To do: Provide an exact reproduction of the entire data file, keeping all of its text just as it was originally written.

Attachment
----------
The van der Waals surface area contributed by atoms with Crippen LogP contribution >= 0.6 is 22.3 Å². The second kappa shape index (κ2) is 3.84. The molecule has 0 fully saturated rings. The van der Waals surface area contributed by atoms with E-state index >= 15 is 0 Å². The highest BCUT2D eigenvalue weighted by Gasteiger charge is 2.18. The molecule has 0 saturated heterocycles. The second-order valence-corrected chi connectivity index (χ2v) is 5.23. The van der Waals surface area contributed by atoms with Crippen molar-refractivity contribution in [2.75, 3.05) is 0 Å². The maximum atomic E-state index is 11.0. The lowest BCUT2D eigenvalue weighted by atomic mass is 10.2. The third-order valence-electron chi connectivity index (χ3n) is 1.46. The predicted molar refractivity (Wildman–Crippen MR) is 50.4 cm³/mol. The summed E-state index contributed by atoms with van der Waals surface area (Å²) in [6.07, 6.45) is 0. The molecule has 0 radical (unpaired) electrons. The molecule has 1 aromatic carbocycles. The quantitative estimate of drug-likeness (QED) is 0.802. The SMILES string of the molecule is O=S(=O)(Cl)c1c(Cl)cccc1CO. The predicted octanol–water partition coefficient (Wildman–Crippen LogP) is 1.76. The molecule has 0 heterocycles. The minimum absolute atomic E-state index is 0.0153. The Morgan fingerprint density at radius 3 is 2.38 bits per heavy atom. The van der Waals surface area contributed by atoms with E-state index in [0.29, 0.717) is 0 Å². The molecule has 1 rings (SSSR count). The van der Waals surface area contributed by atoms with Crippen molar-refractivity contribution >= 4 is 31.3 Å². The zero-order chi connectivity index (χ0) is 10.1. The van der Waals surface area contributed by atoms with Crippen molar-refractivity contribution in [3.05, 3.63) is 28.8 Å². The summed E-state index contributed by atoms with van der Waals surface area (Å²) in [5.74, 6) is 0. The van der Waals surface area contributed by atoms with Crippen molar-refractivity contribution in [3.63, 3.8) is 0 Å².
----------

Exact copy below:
The van der Waals surface area contributed by atoms with Crippen LogP contribution >= 0.6 is 22.3 Å². The second kappa shape index (κ2) is 3.84. The molecule has 0 fully saturated rings. The van der Waals surface area contributed by atoms with E-state index >= 15 is 0 Å². The highest BCUT2D eigenvalue weighted by Gasteiger charge is 2.18. The molecule has 0 saturated heterocycles. The second-order valence-corrected chi connectivity index (χ2v) is 5.23. The van der Waals surface area contributed by atoms with Crippen molar-refractivity contribution in [2.75, 3.05) is 0 Å². The maximum atomic E-state index is 11.0. The lowest BCUT2D eigenvalue weighted by atomic mass is 10.2. The third-order valence-electron chi connectivity index (χ3n) is 1.46. The predicted molar refractivity (Wildman–Crippen MR) is 50.4 cm³/mol. The summed E-state index contributed by atoms with van der Waals surface area (Å²) in [6.07, 6.45) is 0. The molecule has 0 radical (unpaired) electrons. The molecule has 1 aromatic carbocycles. The quantitative estimate of drug-likeness (QED) is 0.802. The SMILES string of the molecule is O=S(=O)(Cl)c1c(Cl)cccc1CO. The predicted octanol–water partition coefficient (Wildman–Crippen LogP) is 1.76. The molecule has 0 heterocycles. The minimum absolute atomic E-state index is 0.0153. The Morgan fingerprint density at radius 3 is 2.38 bits per heavy atom. The van der Waals surface area contributed by atoms with E-state index in [0.29, 0.717) is 0 Å². The molecule has 1 rings (SSSR count). The van der Waals surface area contributed by atoms with Crippen molar-refractivity contribution >= 4 is 31.3 Å². The zero-order chi connectivity index (χ0) is 10.1. The van der Waals surface area contributed by atoms with Crippen molar-refractivity contribution in [3.05, 3.63) is 28.8 Å². The summed E-state index contributed by atoms with van der Waals surface area (Å²) in [5.74, 6) is 0. The van der Waals surface area contributed by atoms with Crippen molar-refractivity contribution in [3.63, 3.8) is 0 Å².